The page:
Bill Cunningham at Lookonline's video interview
When I initially heard that there was going to be an 88 minute documentary about Bill Cunningham, (“Bill Cunningham New York”, directed by Richard Press and produced by Phillip Gefter, which is to open the New Directors/New Films series on Wednesday at the Museum of Modern Art, www.newdirectors.org) my first thought was, “it’s about time’. And my second thought was that it was almost hard to believe that Bill would have said yes to such a project (knowing how private a person he is and how much he guards his privacy). But I suppose he has mellowed through the years and perhaps things that he would not have given his approval to decades ago, he would now be amenable to.
So much has been said and written about this true original, especially in the past few weeks, it has made me think about my own personal experiences with him, the amusing stories, and encounters from the past. I have known Bill Cunningham for about 40 years (yikes!) The first time he took my picture, it was the early 70’s and I was a young fashion assistant at Harper’s Bazaar. It was the middle of winter and I was walking past Henri Bendel (it was THE place to shop and be seen, and it was then on 57th Street right off 5th Avenue). I was wearing a fabulous tapestry maxi coat by Anne Klein - the real Anne Klein - which I still have, still fit into, and still adore), Gucci suede loafers, carrying a Louis Vuitton speedy bag, and sporting oversized sunglasses. A wiry man with a camera took my picture and I did not know who he was and I didn’t know where the picture would wind up. Not too long afterwards, as I walked into the Bazaar offices, all the senior fashion editors greeted me with the news that my picture was in WWD. There I was, one of those whose images appeared in an ‘On the Street’ kind of black and white montage photographed by Bill, featuring New Yorkers in their chic maxi coats. It was the beginning of a long photo relationship I would share with this iconic man.
Bill Cunningham devoted an entire column to Marilyn Kirschner during New York Fashion Week - February 11, 2001
One of the joys of being photographed by Bill is not the end product (the photo), but the entire encounter (his engaging optimism and pleasure, his sincere appreciation of individual style, his knowledge of fashion, etc.). It was obvious to me early on, that this man truly enjoys nothing more than fulfilling his senses, spotting great style (or finding a noteworthy trend), recording it for posterity, and sharing it with the world. He was the first of his kind and a forerunner of so much that would follow. With his amazing eye, he could tell stories and capture the essence of the moment. He always ‘got it’ and he still ‘gets it’. I could never believe his true age because he always had (and has) the spirit, curiosity and stamina of someone half his age if not much younger.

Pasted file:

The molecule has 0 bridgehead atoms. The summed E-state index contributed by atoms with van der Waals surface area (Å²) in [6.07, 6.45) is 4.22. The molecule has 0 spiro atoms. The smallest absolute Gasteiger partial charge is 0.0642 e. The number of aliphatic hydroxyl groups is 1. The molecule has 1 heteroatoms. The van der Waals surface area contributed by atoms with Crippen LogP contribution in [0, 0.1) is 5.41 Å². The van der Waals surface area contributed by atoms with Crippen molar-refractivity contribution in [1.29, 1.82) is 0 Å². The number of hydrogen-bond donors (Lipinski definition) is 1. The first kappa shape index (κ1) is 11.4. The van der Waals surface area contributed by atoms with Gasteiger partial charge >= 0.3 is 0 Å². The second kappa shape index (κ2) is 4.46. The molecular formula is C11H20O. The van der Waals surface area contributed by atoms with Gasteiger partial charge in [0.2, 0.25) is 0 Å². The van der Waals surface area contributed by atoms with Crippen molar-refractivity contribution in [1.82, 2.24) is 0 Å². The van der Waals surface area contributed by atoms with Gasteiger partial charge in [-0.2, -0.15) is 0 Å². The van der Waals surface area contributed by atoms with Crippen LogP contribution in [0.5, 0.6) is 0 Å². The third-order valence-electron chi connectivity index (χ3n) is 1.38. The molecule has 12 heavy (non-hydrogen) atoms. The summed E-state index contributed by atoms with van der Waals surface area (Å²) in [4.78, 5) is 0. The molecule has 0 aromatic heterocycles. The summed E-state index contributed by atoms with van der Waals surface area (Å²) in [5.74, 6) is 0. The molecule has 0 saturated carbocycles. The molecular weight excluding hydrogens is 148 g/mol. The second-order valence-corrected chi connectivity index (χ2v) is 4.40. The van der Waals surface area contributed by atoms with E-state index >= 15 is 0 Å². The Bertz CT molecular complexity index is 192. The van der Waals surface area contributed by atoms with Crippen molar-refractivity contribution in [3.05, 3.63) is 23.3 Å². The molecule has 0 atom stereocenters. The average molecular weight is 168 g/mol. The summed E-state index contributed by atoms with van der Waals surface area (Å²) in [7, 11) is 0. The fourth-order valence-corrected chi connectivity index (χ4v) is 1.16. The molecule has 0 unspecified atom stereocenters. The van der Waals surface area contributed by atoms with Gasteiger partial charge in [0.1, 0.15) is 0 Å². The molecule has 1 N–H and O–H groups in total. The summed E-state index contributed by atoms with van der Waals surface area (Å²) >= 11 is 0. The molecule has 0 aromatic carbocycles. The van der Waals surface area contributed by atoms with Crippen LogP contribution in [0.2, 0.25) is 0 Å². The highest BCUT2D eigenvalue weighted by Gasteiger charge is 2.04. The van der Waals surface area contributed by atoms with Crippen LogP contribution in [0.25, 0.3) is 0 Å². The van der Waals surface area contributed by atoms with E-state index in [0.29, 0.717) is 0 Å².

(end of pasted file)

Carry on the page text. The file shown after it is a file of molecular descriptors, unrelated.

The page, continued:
I am even prouder now that he agreed to let me interview him as part of the Lookonline’s American Masters of Fashion Interview series (click here for video). I was very flattered because he was not known for partaking in those sorts of things. Even though it was many years ago and admittedly, if I had it to do over now, I would ask different questions, phrase them differently, or change certain things, I feel the interview captured his essence and spirit and it still holds up. And what better time to share this than now?
By the way, there was a recent blog about Bill posted on ‘Lens’, the photography blog on www.nytimes.com, written by David W. Dunlap. I had to chuckle knowingly when he put in parenthesis, (Full disclosure as a Times employee: I adore Bill Cunningham, not only because of his work but because he calls me “young fellow.” I’m 57.) I always delighted in being referred to as “kiddo” or especially, “child”, one of his favorite endearing names. I found it sweet that he always referred to all of us as ‘kids’ emphasizing that we were so much younger than he was. Though on second thought, I can’t remember him calling me “child” in awhile. I guess that’s when you know you’ve officially grown up (or have officially gotten older.)
And for all those interested parties who have blogged about the movie, and stated they were attending the premier, expressing hopes that they might be ‘snapped’ by the man of the hour --they might want to rethink. In fact, they might have a better chance just being out on ‘the street’. According to Mr. Dunlap, “he’s not especially curious about his own bio-pic, though he respects Mr. Press and Mr. Gefter for having gone to the trouble of making it. When I asked him last week whether he planned to see it, Mr. Cunningham answered: “Run for the hills! Up into the mountains with a bag of lentils!” With that, he was off — not to the hills but back to the street.”
Labels: Bill Cunningham